5 Signs Your Liver Has “Too Much Fat” – Eat This

Fat can be stored almost anywhere on the body, including the liver. It is normal to have a small amount of fat in the second largest organ of the body, but too much can cause serious health complications. Non-alcoholic fatty liver disease, or steatosis, is a common condition that “occurs in people who do not drink heavily. The condition affects one in three adults and one in 10 children in the United States.” Cleveland Clinic states. In some cases it can damage the liver, but the good news is that you can reverse it with healthy lifestyle changes and habits. Eat This, Not That! spoke with health John AngstadtJoe, MD, director of bariatric and minimally invasive surgery at Staten Island University Hospital, shares what he needs to know about Steatosis and signs you have. Read on—and to ensure your health and the health of others, don’t forget to check out these Sure Signs You’ve Already Had COVID,

liver disease

Doctor. Angstad explains, “The health concern regarding your liver and fat is the fat that gets stored within the liver. Medically, we call this condition steatosis. When the fat content in your liver exceeds 5% of your liver weight, you have steatosis. When you consume more calories, you store fat in the liver. Any increase in caloric intake can cause steatosis. Sugary drinks and alcohol are cited as common culprits because they add calories to your diet but actually have no apparent nutritional value. We don’t count liquid calories and it’s easy to consume too many calories in a short amount of time.”

doctor patient closeup fatty liver disease

Doctor. Angstead tells us, “Today much of steatosis is linked to your weight. At-risk patients are those whose body mass index is greater than 30. Body mass index or BMI links your weight to your height and is a general indicator of whether you have excess body weight. As your BMI increases, so does the risk of fat accumulation in your liver. We also see steatosis in patients with diabetes, metabolic syndrome, and those taking certain types of medications.”


“Steatosis becomes a significant risk as the disease progresses,” Dr. Angstead says. ,In some patients, fat in the liver causes an inflammatory reaction called steatohepatitis. This inflammation can lead to scarring of the liver, which is a hallmark of cirrhosis. Once scar tissue forms, it cannot be removed or treated, so the best treatment is to avoid progression of the disease.”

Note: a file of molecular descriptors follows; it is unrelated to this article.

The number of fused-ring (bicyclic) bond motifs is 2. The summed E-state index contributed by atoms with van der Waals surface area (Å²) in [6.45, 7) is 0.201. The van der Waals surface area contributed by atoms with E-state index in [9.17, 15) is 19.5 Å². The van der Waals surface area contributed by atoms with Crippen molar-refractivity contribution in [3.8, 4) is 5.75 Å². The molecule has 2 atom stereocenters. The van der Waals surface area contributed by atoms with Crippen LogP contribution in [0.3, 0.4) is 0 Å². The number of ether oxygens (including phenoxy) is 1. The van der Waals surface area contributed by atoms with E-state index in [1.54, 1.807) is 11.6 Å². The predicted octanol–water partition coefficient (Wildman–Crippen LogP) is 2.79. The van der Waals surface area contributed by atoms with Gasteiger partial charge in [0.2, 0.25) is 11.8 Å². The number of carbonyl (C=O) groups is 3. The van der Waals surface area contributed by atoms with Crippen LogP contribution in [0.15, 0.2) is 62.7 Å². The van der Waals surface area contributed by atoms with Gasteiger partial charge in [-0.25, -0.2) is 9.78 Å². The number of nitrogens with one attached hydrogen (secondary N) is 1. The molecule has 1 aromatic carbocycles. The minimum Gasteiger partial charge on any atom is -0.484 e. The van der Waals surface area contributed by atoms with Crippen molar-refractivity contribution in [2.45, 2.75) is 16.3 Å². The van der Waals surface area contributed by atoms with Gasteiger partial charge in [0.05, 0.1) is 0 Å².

Woman sitting on bed and touching her left side with pain in the house

According to Dr. Angstad, “Losing weight is the best way to reduce or eliminate the fat present in your liver. You can lose weight with diet and exercise but if you have significant weight to lose (BMI over 35), surgical options offer better results. If you have diabetes, it is important that you keep your disease under good control. If you have been told you have fatty liver, it is best to avoid alcohol of any kind. Doctor. Angstad emphasizes Finding a good program and support network is helpful. “Staten Island University Hospital has a comprehensive medical and surgical weight loss program. Using the latest medical advances, we help our patients achieve clinically safe weight loss and reduce their risk of developing life-shortening diseases. Do less. Live longer and better.”

woman with liver

Doctor. Angstead says,Most patients with steatosis have no symptoms which makes the disease more dangerous. Some patients note the following symptoms:

  • Pain or fullness in the right upper quadrant above the liver
  • loss of appetite
  • Nausea
  • Yellowing of the eyes or skin (more advanced stage)
  • Swelling of your abdomen (more advanced stage)”

Heather Newgen

Heather Newgen has over two decades of experience reporting and writing about health, fitness, entertainment and travel. Heather is currently freelancing for several publications. Read more about Heather

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